I’m very reluctant to criticize Raghuram Rajan, as he’s been a careful and brilliant economist over the years who has voiced prescient warnings about our current financial crisis.
But he’s been lately arguing some odd ideas unsupported by very much evidence. In his latest piece, he argues that currently lax monetary policy is a durable threat to the economy. Low interest rates encourage borrowers to take on risky and speculative investments, while piling on debt.
Scott Sumner takes down this argument fairly effectively. But there is another reason it’s wrong—interest rates aren’t low.
Check out this graph from Robert Hall:
The chart shows interest rates on various forms of investments. Ideally, once the recession began, we should observe that looser monetary policy (or other stimulus measures) should work to reduce interest rates across all asset categories—this is, after all, what Rajan and others argue happened when interest rates were too low from 2002-2004.
Instead, monetary stimulus has had a limited effect on interest rates. You see lower rates in Treasury bills (where the Fed has indeed purchased many T bills as a part of conventional policy), as well as for mortgage-backed assets (where the Fed has purchased over a trillion dollars of GSE-insured assets). But you don't see it in other asset categories.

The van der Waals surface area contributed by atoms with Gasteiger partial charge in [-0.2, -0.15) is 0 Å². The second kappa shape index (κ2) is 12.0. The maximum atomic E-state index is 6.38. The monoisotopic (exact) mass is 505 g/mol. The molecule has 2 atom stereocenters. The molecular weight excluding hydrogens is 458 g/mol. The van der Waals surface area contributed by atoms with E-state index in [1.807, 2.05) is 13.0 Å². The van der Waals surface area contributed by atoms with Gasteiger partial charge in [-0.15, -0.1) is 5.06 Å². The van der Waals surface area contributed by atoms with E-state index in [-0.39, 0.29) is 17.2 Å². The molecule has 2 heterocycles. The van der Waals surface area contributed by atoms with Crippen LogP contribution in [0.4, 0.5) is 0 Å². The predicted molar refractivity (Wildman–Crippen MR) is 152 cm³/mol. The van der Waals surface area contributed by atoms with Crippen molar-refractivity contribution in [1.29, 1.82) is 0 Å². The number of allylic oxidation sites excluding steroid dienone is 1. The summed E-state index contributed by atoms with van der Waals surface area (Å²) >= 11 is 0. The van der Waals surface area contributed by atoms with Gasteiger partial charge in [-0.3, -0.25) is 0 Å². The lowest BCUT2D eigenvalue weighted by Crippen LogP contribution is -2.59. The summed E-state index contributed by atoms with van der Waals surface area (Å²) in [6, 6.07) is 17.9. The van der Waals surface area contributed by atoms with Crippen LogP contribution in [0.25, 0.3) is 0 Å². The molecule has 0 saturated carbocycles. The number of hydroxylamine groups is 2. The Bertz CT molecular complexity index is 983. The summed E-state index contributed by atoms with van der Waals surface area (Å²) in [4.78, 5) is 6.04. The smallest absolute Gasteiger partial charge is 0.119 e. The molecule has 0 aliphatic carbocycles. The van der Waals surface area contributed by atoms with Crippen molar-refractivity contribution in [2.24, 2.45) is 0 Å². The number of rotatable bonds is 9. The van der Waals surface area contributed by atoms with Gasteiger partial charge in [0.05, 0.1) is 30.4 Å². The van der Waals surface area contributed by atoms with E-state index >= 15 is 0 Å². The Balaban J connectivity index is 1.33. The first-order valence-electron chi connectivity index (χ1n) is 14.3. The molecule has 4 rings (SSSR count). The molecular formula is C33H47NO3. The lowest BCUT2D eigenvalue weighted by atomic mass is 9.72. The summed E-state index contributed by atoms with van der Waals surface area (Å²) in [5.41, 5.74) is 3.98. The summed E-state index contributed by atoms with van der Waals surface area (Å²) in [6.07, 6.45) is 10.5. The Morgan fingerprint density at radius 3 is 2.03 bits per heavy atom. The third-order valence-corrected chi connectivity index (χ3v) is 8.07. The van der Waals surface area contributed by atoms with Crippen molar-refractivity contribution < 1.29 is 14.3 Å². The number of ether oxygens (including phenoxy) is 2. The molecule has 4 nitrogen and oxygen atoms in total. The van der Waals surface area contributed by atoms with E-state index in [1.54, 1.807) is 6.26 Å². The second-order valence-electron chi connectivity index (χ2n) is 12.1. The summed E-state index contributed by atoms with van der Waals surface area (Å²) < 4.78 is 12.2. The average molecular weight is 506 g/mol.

In fact, government policy is pushing in the opposite direction in the case of credit cards. In the first part of 2009, interest rates on credit cards shot up. This is directly attributable to credit card legislation which made it much more difficult for credit card companies to adjust rates in the future. Unsurprisingly, they all raised rates immediately while cutting credit lines—sparking a credit crunch which made the recovery much harder. Thank you, Elizabeth Warren.
It’s unclear why monetary policy is doing so poorly in this case. Presumably, problems in the financial system are clogging the system, so to speak, limiting the ability of stimulus measures to impact the real economy. A big part of this is probably due to the Fed’s decision to start paying out interest on bank reserves in 2008. In a single stroke, the Fed managed to devastate the monetary base by converting non-interest bearing reserves—which are interchangable with currency—into an interest bearing security. This massively tightened monetary policy in a critical period; has made measures of the monetary base unreliable as estimates of the stance of monetary policy; and has made banks entirely unwilling to lend money as long as they have the option of keeping it at the Fed.
So we need very different monetary policy. Aside from changing the policy of paying out interest to banks to charging banks for the money they store as reserves--one option would be to alter the Fed’s charter to allow it to engage in more robust monetary policy. As far as I know—the Fed can only purchase assets under government guarantee (ie, Treasury bills and GSE-insured assets). It would be simple enough to allow the Fed to also purchase all sorts of assets as long as they are under a credit default guarantee. This would dramatically improve the ability of the Fed to alter monetary policy, completely eliminate any need for fiscal stimulus, and finally lower interest rates. And then Rajan’s complaints would at least respond to ongoing events.